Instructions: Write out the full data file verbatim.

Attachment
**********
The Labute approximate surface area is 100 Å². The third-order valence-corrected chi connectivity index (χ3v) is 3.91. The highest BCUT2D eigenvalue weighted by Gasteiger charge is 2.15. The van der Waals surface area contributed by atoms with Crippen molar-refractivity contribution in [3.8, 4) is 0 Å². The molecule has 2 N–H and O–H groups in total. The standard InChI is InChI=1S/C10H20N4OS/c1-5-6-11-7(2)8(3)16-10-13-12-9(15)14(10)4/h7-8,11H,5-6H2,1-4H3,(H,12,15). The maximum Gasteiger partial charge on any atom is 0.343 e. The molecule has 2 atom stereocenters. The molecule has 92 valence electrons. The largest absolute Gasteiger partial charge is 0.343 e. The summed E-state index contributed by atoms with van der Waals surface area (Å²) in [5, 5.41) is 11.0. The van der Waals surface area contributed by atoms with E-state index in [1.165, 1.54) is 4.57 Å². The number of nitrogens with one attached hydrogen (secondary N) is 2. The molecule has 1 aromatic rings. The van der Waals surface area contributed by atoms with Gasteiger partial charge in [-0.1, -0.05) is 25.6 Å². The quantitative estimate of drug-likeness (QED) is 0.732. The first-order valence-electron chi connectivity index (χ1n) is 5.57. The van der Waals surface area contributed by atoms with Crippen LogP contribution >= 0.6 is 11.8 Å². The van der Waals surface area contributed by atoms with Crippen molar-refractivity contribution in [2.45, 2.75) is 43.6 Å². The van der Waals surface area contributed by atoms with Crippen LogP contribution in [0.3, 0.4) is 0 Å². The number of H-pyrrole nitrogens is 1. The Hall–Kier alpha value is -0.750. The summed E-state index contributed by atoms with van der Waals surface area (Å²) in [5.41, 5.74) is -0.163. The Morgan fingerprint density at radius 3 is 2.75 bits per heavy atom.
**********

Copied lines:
The Labute approximate surface area is 100 Å². The third-order valence-corrected chi connectivity index (χ3v) is 3.91. The highest BCUT2D eigenvalue weighted by Gasteiger charge is 2.15. The van der Waals surface area contributed by atoms with Crippen molar-refractivity contribution in [3.8, 4) is 0 Å². The molecule has 2 N–H and O–H groups in total. The standard InChI is InChI=1S/C10H20N4OS/c1-5-6-11-7(2)8(3)16-10-13-12-9(15)14(10)4/h7-8,11H,5-6H2,1-4H3,(H,12,15). The maximum Gasteiger partial charge on any atom is 0.343 e. The molecule has 2 atom stereocenters. The molecule has 92 valence electrons. The largest absolute Gasteiger partial charge is 0.343 e. The summed E-state index contributed by atoms with van der Waals surface area (Å²) in [5, 5.41) is 11.0. The van der Waals surface area contributed by atoms with E-state index in [1.165, 1.54) is 4.57 Å². The number of nitrogens with one attached hydrogen (secondary N) is 2. The molecule has 1 aromatic rings. The van der Waals surface area contributed by atoms with Gasteiger partial charge in [-0.1, -0.05) is 25.6 Å². The quantitative estimate of drug-likeness (QED) is 0.732. The first-order valence-electron chi connectivity index (χ1n) is 5.57. The van der Waals surface area contributed by atoms with Crippen LogP contribution >= 0.6 is 11.8 Å². The van der Waals surface area contributed by atoms with Crippen molar-refractivity contribution in [2.45, 2.75) is 43.6 Å². The van der Waals surface area contributed by atoms with Crippen LogP contribution in [0.3, 0.4) is 0 Å². The number of H-pyrrole nitrogens is 1. The Hall–Kier alpha value is -0.750. The summed E-state index contributed by atoms with van der Waals surface area (Å²) in [5.41, 5.74) is -0.163. The Morgan fingerprint density at radius 3 is 2.75 bits per heavy atom.